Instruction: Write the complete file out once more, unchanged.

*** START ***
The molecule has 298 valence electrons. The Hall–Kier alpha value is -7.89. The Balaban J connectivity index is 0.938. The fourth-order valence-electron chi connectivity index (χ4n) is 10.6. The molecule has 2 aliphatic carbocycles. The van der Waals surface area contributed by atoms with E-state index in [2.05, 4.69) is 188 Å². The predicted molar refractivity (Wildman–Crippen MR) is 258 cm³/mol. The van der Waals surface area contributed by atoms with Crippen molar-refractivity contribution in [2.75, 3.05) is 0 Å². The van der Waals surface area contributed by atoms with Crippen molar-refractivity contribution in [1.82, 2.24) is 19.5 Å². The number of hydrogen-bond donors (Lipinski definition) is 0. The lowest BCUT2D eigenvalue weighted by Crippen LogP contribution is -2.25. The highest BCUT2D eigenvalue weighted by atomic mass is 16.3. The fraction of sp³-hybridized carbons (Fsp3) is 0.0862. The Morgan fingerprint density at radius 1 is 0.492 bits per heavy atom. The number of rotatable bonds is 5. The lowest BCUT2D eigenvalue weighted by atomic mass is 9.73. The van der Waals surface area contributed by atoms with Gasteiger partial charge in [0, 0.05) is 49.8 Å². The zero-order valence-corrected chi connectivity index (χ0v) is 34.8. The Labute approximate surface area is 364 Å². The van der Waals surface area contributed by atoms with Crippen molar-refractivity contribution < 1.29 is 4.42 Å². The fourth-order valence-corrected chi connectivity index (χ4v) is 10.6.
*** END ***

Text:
The molecule has 298 valence electrons. The Hall–Kier alpha value is -7.89. The Balaban J connectivity index is 0.938. The fourth-order valence-electron chi connectivity index (χ4n) is 10.6. The molecule has 2 aliphatic carbocycles. The van der Waals surface area contributed by atoms with E-state index in [2.05, 4.69) is 188 Å². The predicted molar refractivity (Wildman–Crippen MR) is 258 cm³/mol. The van der Waals surface area contributed by atoms with Crippen molar-refractivity contribution in [2.75, 3.05) is 0 Å². The van der Waals surface area contributed by atoms with Crippen molar-refractivity contribution in [1.82, 2.24) is 19.5 Å². The number of hydrogen-bond donors (Lipinski definition) is 0. The lowest BCUT2D eigenvalue weighted by Crippen LogP contribution is -2.25. The highest BCUT2D eigenvalue weighted by atomic mass is 16.3. The fraction of sp³-hybridized carbons (Fsp3) is 0.0862. The Morgan fingerprint density at radius 1 is 0.492 bits per heavy atom. The number of rotatable bonds is 5. The lowest BCUT2D eigenvalue weighted by atomic mass is 9.73. The van der Waals surface area contributed by atoms with Gasteiger partial charge in [0, 0.05) is 49.8 Å². The zero-order valence-corrected chi connectivity index (χ0v) is 34.8. The Labute approximate surface area is 364 Å². The van der Waals surface area contributed by atoms with Crippen molar-refractivity contribution < 1.29 is 4.42 Å². The fourth-order valence-corrected chi connectivity index (χ4v) is 10.6.